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My Philosophy of Education

Table of Contents

Introduction ………………………………………………………… 3

Role of the Teacher and Instructional Methods ………………….. 4

Student Rights and Responsibilities ………………………………. 5

Methods of Assessment ……………………………………………. 6

Classroom Organization …………………………………………… 7

Conclusion …………………………………………………………... 7

My Philosophy of Education
The purpose of education is to present fundamental knowledge to students, assist them in
developing specialized skills and interests, promote socialization and tolerance, and provide a
safe environment where they feel free to explore content areas and seek assistance when issues
arise. Fundamental knowledge leads to the development of skills as students are required to
process information using various strategies during the learning experience. Students attend
school to gain basic knowledge across a wide array of subject matters, such as math, science,
history, etc. When learning new material in schools, students are given the opportunity to reflect
critically on current and previous knowledge, make hypotheses to predict outcomes given
different circumstances, and perform experiments to find resolutions. Through this step-by-step
learning of core content, students learn problem solving skills. Exploratory subjects (electives)
let students explore areas of interest, allowing them to develop their interests in specialized areas
of knowledge and skills.
While the knowledge gained during the learning experience is essential, we must also
consider the other benefits school environments provides for their attending audiences. For
example, schools provide a wonderful platform for social development. Students experience the
opportunity to meet new people their age, mingle with friends, and work collaboratively toward a
particular objective or goal. The later scenario does more than provide social growth; it also
encourages teamwork and the further development of problems solving skills that are essential
later in the workplace. In addition, I have the same view as the great philosopher John Dewey in
that students must feel safe within their learning environment and have positive experiences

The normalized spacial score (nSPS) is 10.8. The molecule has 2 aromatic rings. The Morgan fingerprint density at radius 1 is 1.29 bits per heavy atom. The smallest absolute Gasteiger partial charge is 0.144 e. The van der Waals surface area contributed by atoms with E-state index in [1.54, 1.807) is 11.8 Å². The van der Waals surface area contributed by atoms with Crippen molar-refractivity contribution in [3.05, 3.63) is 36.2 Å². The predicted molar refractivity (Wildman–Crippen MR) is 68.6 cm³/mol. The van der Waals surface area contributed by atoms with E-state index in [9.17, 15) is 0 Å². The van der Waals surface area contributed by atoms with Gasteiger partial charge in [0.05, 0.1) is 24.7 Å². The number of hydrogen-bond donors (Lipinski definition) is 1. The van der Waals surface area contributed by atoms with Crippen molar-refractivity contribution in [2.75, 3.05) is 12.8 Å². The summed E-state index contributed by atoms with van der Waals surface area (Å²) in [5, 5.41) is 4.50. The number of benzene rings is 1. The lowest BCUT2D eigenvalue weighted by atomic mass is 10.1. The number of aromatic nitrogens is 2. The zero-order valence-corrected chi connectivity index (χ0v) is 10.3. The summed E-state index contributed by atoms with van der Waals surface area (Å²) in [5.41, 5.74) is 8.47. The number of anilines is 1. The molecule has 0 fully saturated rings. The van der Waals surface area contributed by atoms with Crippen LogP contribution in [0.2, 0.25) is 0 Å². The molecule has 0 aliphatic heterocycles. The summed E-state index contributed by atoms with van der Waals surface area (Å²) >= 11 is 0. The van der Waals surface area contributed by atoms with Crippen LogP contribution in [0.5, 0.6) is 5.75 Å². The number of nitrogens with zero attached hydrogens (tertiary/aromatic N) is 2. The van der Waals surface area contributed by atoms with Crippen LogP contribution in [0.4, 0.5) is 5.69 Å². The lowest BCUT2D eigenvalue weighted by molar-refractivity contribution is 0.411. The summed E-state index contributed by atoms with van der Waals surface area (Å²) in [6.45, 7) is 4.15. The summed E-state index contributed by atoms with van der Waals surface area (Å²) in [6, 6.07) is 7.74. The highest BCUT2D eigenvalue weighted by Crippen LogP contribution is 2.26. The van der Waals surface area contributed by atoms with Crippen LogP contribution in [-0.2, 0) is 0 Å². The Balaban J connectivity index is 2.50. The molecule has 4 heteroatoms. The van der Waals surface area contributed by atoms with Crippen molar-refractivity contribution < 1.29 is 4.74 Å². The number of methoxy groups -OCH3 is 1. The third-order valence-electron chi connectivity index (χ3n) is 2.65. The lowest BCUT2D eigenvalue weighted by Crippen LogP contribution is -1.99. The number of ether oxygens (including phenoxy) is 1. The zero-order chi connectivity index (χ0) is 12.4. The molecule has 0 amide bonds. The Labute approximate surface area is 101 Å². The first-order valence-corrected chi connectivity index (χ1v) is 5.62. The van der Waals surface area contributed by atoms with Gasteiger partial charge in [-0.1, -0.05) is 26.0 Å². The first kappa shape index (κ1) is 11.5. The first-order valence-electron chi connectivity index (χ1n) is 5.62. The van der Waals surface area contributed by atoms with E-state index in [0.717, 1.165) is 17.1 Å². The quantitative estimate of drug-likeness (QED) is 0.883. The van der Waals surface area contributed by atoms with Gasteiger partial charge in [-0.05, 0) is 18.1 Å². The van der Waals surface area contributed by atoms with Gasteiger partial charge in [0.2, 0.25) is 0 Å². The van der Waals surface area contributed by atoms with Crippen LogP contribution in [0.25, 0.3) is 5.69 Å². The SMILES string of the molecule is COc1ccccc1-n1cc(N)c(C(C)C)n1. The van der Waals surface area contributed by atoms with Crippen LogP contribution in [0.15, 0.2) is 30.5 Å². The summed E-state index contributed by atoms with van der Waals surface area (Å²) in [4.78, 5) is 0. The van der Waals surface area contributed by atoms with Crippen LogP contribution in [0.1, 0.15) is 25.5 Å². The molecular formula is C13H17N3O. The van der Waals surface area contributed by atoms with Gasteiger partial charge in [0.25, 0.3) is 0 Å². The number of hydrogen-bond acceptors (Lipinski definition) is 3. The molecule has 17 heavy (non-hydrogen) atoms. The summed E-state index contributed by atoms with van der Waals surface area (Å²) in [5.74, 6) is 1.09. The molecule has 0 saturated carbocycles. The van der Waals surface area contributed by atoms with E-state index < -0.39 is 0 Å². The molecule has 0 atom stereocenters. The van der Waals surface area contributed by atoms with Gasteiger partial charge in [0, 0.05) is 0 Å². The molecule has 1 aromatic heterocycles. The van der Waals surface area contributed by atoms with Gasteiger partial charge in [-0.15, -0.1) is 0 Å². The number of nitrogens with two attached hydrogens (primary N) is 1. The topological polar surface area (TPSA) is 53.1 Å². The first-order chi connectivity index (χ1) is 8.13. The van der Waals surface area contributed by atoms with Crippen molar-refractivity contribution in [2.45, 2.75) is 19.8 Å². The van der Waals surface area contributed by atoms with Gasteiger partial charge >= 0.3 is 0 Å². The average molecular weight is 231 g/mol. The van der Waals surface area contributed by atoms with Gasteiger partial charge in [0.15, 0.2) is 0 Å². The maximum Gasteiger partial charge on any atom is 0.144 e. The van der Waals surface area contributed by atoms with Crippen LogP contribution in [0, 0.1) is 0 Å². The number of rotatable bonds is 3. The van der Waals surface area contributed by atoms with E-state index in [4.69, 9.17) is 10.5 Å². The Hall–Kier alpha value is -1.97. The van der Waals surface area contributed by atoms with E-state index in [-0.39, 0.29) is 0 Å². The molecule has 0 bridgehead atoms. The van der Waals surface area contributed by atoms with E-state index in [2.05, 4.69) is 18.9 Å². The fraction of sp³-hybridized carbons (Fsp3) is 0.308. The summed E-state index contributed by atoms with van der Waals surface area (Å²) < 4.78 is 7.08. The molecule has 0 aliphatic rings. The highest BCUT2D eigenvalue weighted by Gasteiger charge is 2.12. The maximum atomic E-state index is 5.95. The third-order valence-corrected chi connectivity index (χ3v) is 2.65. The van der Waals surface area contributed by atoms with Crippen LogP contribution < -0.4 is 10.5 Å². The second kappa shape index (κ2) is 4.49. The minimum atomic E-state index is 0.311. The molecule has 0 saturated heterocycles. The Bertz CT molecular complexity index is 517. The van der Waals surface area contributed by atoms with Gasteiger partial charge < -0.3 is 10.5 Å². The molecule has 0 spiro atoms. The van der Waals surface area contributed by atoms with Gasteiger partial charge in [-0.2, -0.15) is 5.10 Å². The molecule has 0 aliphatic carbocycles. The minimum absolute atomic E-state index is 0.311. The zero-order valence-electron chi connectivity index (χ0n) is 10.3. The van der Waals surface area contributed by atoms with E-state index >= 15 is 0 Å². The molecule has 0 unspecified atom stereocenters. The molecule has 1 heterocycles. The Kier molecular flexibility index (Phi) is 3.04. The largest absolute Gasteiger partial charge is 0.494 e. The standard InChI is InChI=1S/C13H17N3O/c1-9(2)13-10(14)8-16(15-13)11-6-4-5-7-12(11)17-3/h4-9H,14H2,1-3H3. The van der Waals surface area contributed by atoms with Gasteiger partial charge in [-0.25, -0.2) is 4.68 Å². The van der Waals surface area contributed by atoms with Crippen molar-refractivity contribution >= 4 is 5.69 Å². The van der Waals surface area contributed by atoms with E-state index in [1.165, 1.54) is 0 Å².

upon which to reflect in the future. I believe students that learn in a positive environment will

more likely to retain information and be more successful not only within the classroom, but in
their daily lives outside of the educational arena and in the work place.
Role of the Teacher and Instructional Methods
As an educator, it is my responsibility to present fundamental biology knowledge to students
for reflection, processing, and retention. Not only does this task require a profound
understanding of subject matter, I must also know how each student individually learns; thus, I
realize the importance of training in my core content areas and will ensure allocation of time to
obtain information about my students’ backgrounds and learning styles. The goal of the later
requirement is founded on the notion that not all students learn the same way. I have heard this
concept echoed in nearly every reading sample, textbook, lesson, and even from my peers since
beginning on my path in the educational arena.
I believe students should be introduced to a wide variety of methods for learning, such as
those suggested by Gardner’s Multiple Intelligences Theory. He proposed that students learn
optimally when they are given the option to learn and demonstrate their understanding of content
material through different venues such as projects presented musically, verbally, visually, etc.
For example, I plan on using computers to enhance lessons presented the classroom, if such tools
are available. This method serves two functions: to reinforce content in an innovative and
interesting way and to utilize technological devices with which the students of today are familiar
and will most likely be expected to utilize later in the work environment. Students, who are able
to relate to content on a personal level, will retain that information and recall it with ease in the
Not only will I present information in a wide variety of ways, such as visually, orally, and
with a graphic representation, my biology content will be delivered with differentiated

instruction in mind. In this case, the curriculum focuses on understanding and processing of
information rather than memorization of facts or assumption of results. Similar to using
technology in the classroom, this method of teaching is extremely beneficial for helping students
relate their lessons to life outside the school realm. I agree with Dewey on this topic as well;
students that are able to relate lessons to their lives are better able to learn material and gain more
meaning from their education beyond the simple subject knowledge. Students are faced with the
necessity to reflect on the knowledge gained and continually ask themselves why the information
they are learning is important. This process can help them to later recall the information given
different circumstances. Cooperative learning works well with differentiated instruction; students
join in groups to discuss and reflect on knowledge gained, which lowers individual competition
among students and fosters socialization and development of individual opinions.
Student Rights and Responsibilities
When students attend school they are expressing their right to obtain an education from
qualified teachers. A safe learning environment also falls within their rights as they learn in the
school. I believe that in order to learn effectively, students must be relaxed and feel secure.
Students must also know they have the right to ask questions and pursue knowledge beyond what